DAY OF SURPRISES: The first day of March brought many surprises. At 9.30am, Maher received a message from the British ambassador cancelling his appointment with the prime minister for having come down with a severe cold. At 10.30am, the cabinet suddenly held an emergency meeting after a visit by the head of the Royal Cabinet to the prime minister. The cabinet engaged in a heated discussion regarding a royal decree (signed by the king, but not dated) stipulating the suspension of Parliament. Maher saw no need to announce the existence of such a decree after the Parliament had approved the allocation of five million pounds. But Akhbar Al-Yom published it that same day, and the discussion of the issue led to the resignation of both ministers of finance and interior. The prime minister asked for an appointment with the king, but his request was referred to the head of the Royal Cabinet. Maher had no alternative but to go to the palace, tender his resignation, standing, and walk out again with no one to see him out.
I mention that no one saw him out because, during my work at the Royal Cabinet, I never failed to see important figures (prime ministers and ministers, present or former), leave without seeing them to the lift or to the outside gate of the palace. But this time when Maher walked into the office of Hafez Pasha, handed his resignation to the head of the Royal Cabinet, turned and walked out, I was mesmerised. I had just been hearing from Hafez Pasha about an emerging crisis due to the publication of the royal decree stipulating the suspension of Parliament without the knowledge of the prime minister. This crisis was further exacerbated by a dispute which had erupted between the prime minister and his interior minister [Mortada El-Maraghi], who had been imposed by the palace, hence the reference in [Ali Maher's] resignation letter to "obstacles" preventing him from achieving his set goals. My presence in the office of Hafez Pasha and my failure to react by seeing Ali Maher out, only helped to confirm his doubts that I had prior knowledge of what had been brewing in the palace against his cabinet, which was not the case. Unfortunately however, this incident created hard feelings towards me in Maher's heart, so that when he came back to office in July 1952, he paid me back twofold.
EL-HILALI'S CABINET: On the afternoon of 1 March, the head of the Royal Cabinet called El-Hilali Pasha and asked him to form a government and the latter accepted the assignment. After some hours of haggling over names, the list of ministers was declared at 2.00am the following day.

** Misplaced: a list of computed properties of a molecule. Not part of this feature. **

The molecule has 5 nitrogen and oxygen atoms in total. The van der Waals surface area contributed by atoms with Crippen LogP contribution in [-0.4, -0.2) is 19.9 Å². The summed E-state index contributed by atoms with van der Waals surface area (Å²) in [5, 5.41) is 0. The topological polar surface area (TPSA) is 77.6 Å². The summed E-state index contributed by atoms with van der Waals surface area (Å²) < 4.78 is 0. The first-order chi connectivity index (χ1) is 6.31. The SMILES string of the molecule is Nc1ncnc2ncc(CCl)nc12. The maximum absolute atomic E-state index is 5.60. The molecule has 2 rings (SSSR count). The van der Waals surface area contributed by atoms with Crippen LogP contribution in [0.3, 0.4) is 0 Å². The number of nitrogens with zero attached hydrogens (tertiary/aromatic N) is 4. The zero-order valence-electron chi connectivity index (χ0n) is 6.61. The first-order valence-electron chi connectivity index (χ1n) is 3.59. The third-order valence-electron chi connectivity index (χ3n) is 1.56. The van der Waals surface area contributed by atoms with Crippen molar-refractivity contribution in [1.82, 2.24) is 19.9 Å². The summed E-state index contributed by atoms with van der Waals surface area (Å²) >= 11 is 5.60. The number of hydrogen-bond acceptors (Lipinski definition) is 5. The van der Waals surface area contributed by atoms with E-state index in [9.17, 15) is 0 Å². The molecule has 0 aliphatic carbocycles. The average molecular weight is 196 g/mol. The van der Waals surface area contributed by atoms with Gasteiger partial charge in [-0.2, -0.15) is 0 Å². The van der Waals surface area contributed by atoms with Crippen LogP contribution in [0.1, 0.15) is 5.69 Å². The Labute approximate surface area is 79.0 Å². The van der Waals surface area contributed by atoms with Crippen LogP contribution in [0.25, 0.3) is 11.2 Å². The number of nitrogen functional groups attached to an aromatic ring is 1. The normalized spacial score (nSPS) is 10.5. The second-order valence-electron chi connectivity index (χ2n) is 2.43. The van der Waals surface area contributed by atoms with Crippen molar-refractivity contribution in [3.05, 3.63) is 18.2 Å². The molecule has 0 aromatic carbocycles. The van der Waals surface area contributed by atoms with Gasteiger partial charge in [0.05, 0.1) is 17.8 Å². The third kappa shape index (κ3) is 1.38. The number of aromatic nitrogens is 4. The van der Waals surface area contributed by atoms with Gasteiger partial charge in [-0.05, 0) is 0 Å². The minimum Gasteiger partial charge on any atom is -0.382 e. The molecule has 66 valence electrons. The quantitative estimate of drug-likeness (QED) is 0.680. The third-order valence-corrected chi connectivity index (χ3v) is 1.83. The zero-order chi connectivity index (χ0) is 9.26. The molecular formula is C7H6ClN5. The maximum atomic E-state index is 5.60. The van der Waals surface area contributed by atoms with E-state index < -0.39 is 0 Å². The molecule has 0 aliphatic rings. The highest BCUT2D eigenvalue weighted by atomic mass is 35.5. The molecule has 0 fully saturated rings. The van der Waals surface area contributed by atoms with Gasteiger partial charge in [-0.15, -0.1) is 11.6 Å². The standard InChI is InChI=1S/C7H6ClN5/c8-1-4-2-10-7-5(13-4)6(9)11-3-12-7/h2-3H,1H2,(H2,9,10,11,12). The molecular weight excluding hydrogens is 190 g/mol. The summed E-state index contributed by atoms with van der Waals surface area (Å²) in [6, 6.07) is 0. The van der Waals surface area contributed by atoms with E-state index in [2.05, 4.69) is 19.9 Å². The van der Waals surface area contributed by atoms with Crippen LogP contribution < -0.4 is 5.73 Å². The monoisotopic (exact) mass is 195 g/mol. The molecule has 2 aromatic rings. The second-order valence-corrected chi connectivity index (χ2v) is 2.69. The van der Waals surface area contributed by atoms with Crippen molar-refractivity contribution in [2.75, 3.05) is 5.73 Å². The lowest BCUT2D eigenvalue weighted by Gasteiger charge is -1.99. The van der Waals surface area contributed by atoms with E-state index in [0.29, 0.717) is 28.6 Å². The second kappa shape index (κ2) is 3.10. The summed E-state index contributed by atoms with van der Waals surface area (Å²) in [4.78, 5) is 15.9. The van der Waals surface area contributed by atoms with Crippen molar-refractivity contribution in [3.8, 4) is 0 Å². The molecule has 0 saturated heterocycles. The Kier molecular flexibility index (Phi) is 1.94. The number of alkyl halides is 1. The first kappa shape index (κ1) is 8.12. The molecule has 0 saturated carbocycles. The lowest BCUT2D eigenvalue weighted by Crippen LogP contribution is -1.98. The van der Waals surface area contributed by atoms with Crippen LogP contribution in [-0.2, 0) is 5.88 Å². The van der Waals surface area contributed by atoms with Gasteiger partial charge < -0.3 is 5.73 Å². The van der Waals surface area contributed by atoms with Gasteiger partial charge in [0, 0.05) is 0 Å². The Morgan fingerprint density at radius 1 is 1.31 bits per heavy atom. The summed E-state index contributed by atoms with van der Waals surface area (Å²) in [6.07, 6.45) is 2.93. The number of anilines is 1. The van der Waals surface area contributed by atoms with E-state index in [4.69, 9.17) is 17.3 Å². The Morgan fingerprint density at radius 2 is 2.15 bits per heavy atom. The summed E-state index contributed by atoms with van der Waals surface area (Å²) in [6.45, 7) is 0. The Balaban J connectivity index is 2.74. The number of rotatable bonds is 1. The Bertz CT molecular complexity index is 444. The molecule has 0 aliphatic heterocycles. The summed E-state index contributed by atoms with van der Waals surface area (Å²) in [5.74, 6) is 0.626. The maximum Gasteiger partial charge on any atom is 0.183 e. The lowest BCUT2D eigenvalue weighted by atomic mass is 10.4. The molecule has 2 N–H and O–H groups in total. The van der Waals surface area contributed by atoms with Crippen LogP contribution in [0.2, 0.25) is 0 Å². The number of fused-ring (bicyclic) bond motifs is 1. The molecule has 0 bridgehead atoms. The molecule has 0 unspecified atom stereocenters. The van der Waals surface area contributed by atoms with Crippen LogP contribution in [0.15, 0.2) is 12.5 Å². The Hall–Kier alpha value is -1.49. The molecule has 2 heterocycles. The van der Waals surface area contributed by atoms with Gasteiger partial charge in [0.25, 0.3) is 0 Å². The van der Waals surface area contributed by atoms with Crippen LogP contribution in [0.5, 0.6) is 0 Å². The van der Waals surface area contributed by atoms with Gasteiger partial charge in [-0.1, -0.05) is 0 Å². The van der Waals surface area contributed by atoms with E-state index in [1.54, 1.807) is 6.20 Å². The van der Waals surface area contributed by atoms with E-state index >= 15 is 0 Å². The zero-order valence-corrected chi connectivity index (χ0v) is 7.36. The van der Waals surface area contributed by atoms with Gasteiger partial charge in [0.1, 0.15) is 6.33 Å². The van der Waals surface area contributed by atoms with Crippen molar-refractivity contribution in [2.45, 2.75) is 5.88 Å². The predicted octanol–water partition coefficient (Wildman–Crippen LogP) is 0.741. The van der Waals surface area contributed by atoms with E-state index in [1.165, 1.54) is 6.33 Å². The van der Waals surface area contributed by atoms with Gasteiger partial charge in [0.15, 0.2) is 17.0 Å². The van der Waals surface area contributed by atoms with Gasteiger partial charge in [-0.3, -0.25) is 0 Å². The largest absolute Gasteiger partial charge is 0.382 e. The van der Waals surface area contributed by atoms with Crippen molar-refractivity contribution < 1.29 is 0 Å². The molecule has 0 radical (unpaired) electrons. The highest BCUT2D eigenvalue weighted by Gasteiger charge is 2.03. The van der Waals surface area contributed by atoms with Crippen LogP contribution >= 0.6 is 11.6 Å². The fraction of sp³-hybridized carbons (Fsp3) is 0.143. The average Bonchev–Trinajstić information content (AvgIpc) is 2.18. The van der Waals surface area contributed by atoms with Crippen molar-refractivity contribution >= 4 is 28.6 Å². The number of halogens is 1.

In his choice of ministers, El-Hilali avoided members of political parties, and instead, focused on independent candidates, retaining Mortada El-Maraghi as minister of the interior and Zaki Abdel-Metaal as minister of finance. However, he was in loggerheads with the palace over his candidate for the Ministry of Public Health. He had approached Dr Soliman Azmi, Dr Ibrahim Shawqi then Dr Ali Tawfiq Shusha, but all had declined. The king had then suggested Dr Ahmed Mohamed El-Naqib (director of Al-Muwasa Hospital in Alexandria) but El-Hilali had categorically refused. As a result, ratification of the decree forming the government was postponed until 6.00pm the same day. The Ministry of Public Health had remained without a minister, and its functions were assumed by the minister of social affairs.
The new cabinet established judicial committees to investigate administrative crimes and offences committed by ministries and departments as well as by institutions controlled or monitored by the state. Each committee consisted of a Counsellor (a member of the State Council), or by a public attorney as chairman, and members drawn from the State Council, district attorneys, and high-ranking administrative employees. It was the job of those committees to investigate any reported incidents of abuse of privilege and corruption. Some of the findings of the judicial committees [formed by El-Hilali's cabinet] were used as an evidence against a number of political figures purged by the 1952 Revolution.
El-Hilali's government abolished all kinds of exceptions and privileges which had been reinstituted and excessively expanded by the Wafd when in power. A law issued by decree was passed on 1 April, 1952 abolishing all kinds of increments, privileges and exceptional treatment of employees effective since 8 October, 1944. Increments to exceptional pensions in excess of 15 pounds a month were abolished with the exception of officers' war pensions and those granted for patriotic considerations.
The cabinet decided to suspend parliamentary meetings for a month, a move to which the Wafd reacted by withdrawing confidence in the government within and outside parliament. On 24 March, a decree was issued dissolving the Chamber of Deputies and setting the date for elections as 18 May. The new Chamber was set to meet on 31 May. But the dates were changed, and government supporters alluded to the creation of a new party formed of "good people" from all parties, who would then run for elections under the banner of the "new party." Moreover certain ministers made public references regarding the government's intention to amend the election law.
Finally, the ministry decided to postpone elections for an indefinite period. A decree to this effect was issued on 12 April. All procedures were placed on hold as a result of complaints demanding that the voters registry be opened once again. They claimed that Wafd members in the Senate and Chamber of Deputies during the previous Wafd government had tampered with the registration of voters, registering only the names of their supporters, denying registration for their opponents.
Anglo-Egyptian negotiations starting on 21 March 1952 including from right Amr Pasha, Hassouna Pasha, Sir Ralph Stevenson, El-Hilali Pasha and Creswell, the British minister plenipotentiary
On 12 June, the minister of the interior stated that elections would take place in October 1952, and that Parliament would meet in November of the same year.